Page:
The Army, by far the largest fighting force, currently excludes women from nearly 25 percent of active-duty roles. A senior defense official said the Pentagon expects to open “many positions” to women this year; senior commanders will have until January 2016 to ask for exceptions.
“The onus is going to be on them to justify why a woman can’t serve in a particular role,” said the official, who spoke on the condition of anonymity to discuss the plan before the official announcement.
The decision comes after a decade of counterinsurgency missions in Iraq and Afghanistan, where women demonstrated heroism on battlefields with no front lines. It dovetails with another seismic policy change in the military that has been implemented relatively smoothly: the repeal of the ban on openly gay service members.
Lawmakers and female veterans applauded Wednesday’s news, saying the ban on women in combat roles is obsolete.
“This is monumental,” said Anu Bhagwati, a former Marine captain and executive director of the Service Women’s Action Network, which has advocated for the full inclusion of women. “Every time equality is recognized and meritocracy is enforced, it helps everyone, and it will help professionalize the force.”
Critics of opening combat positions to women have argued for years that integration during deployments could create a distracting, sexually charged atmosphere in the force and that women are unable to perform some of the more physically demanding jobs.
Advocates and experts say women are unlikely to flock to those positions, such as roles in light infantry and tank units and Special Forces — although some may. More substantively, they say, lifting the ban will go a long way toward changing the culture of a male-dominated institution in which women have long complained about discrimination and a high incidence of sexual assault.
Changes long sought
Lawmakers and advocates have long pressed the Pentagon to create a more inclusive force, yielding incremental changes. The American Civil Liberties Union recently sued the Pentagon over its policy, calling it discriminatory.
Last year, military officials opened numerous job categories to women after a study concluded that the Defense Department was ready for greater inclusion in combat units. That made it easier for women to be assigned, for example, to combat brigades as radio operators. It also gave commanders a sense of how a broader integration process could work, said an Army general who played a key role in last year’s effort to open new positions for women.
“The average professional will say, ‘I’ve served with women at all levels, and based on my experience, women have done a phenomenal job,’ ” said the officer, who spoke on the condition of anonymity because the change had not been formally announced.
The debate over the supposed pitfalls of women and men sharing close quarters has been rendered moot by the recent wars, he said, adding: “If you were having this debate in peacetime, it might be more emotional.”
The fact that women have excelled in de facto front-line roles in Iraq and Afghanistan has proved such concerns unwarranted, Sen. Carl Levin (D-Mich.), the head of the Senate Armed Services Committee, said in an interview Wednesday afternoon.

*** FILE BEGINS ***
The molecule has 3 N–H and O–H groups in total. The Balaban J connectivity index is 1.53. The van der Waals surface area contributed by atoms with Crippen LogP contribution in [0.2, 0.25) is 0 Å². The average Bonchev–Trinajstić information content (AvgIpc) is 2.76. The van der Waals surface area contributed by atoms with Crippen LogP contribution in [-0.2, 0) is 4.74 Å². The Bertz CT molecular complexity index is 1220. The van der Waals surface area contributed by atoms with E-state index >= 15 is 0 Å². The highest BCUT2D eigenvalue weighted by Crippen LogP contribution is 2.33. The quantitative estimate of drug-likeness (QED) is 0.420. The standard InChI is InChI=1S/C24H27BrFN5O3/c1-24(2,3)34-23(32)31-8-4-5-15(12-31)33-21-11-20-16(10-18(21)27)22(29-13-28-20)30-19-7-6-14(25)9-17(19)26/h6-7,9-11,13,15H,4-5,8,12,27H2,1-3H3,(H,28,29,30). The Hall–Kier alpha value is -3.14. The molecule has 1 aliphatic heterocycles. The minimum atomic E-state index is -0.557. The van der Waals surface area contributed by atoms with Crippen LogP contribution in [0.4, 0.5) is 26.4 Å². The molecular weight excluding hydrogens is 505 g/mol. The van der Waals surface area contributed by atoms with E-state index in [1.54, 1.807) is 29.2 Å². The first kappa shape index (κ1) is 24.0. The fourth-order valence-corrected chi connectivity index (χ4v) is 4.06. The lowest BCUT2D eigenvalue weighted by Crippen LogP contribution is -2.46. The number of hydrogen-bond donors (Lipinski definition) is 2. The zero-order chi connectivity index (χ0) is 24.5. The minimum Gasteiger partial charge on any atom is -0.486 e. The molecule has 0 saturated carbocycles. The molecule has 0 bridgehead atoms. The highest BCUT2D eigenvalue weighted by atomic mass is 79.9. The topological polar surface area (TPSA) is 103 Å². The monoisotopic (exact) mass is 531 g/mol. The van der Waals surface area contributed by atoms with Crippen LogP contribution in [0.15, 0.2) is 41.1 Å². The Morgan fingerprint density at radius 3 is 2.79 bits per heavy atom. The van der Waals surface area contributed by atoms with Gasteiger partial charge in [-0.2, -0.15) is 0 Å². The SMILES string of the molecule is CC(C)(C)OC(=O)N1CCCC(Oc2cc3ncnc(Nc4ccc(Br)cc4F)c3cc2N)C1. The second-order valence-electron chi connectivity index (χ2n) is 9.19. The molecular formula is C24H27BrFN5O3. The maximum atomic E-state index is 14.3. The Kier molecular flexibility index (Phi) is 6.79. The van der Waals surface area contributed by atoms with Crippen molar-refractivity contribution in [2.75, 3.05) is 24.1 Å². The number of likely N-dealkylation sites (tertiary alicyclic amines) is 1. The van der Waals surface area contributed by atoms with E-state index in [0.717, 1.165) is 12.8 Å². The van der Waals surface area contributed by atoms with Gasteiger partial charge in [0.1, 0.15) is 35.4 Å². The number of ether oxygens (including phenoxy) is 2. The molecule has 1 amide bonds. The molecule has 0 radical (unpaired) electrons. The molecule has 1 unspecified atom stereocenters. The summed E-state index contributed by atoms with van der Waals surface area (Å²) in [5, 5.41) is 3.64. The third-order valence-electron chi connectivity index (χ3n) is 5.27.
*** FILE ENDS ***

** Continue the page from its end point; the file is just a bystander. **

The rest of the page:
“The reality is that so many women have been, in effect, in combat or quasi-combat,” he said. “This is catching up with reality.”
In a statement, Sen. James M. Inhofe (Okla.), the leading Republican on the Armed Services Committee, voiced a measure of concern, saying last year’s study raised “serious practical barriers” that, if ignored, could jeopardize the “safety and privacy” of service members.
Sen. John McCain (R-Ariz.), another member of the panel, said he supports the decision, but he alluded to some of the thorny implementation issues that have yet to be addressed.
“It is critical that we maintain the same high standards that have made the American military the most feared and admired fighting force in the world — particularly the rigorous physical standards for our elite special forces units,” he said in a statement.
The senior defense official said the Pentagon expects to have gender-neutral standards for combat jobs.
‘The time has come’
Overall, women make up about 14 percent of the active-duty military. According to the Defense Department, 152 female troops have been killed in the Iraq and Afghan wars.
The Pentagon announced last February that it would
open about 14,000 combat-related positions
to female troops. But an estimated 238,000 other jobs — about one-fifth of the regular active-duty military — were kept off limits to women. Virtually all of those jobs were in the Army and Marine Corps.
Panetta, who is expected to step down soon, has long favored a more inclusive military, and after last year’s review, the senior defense official said, the Joint Chiefs and service chiefs began seeing eye to eye on the issue.
In a Jan. 9 letter to Panetta, Gen. Martin Dempsey, the chairman of the Joint Chiefs of Staff, wrote that the chiefs “unanimously” supported his goal of integrating women into “occupational fields to the maximum extent possible.”
“The time has come to rescind the direct combat exclusion rule for women and to eliminate all unnecessary gender-based barriers to service,” he wrote.
“It is a paradigm shift for the military,” the senior defense official said, “one that everyone is ready to make.”
Julie Tate contributed to this report.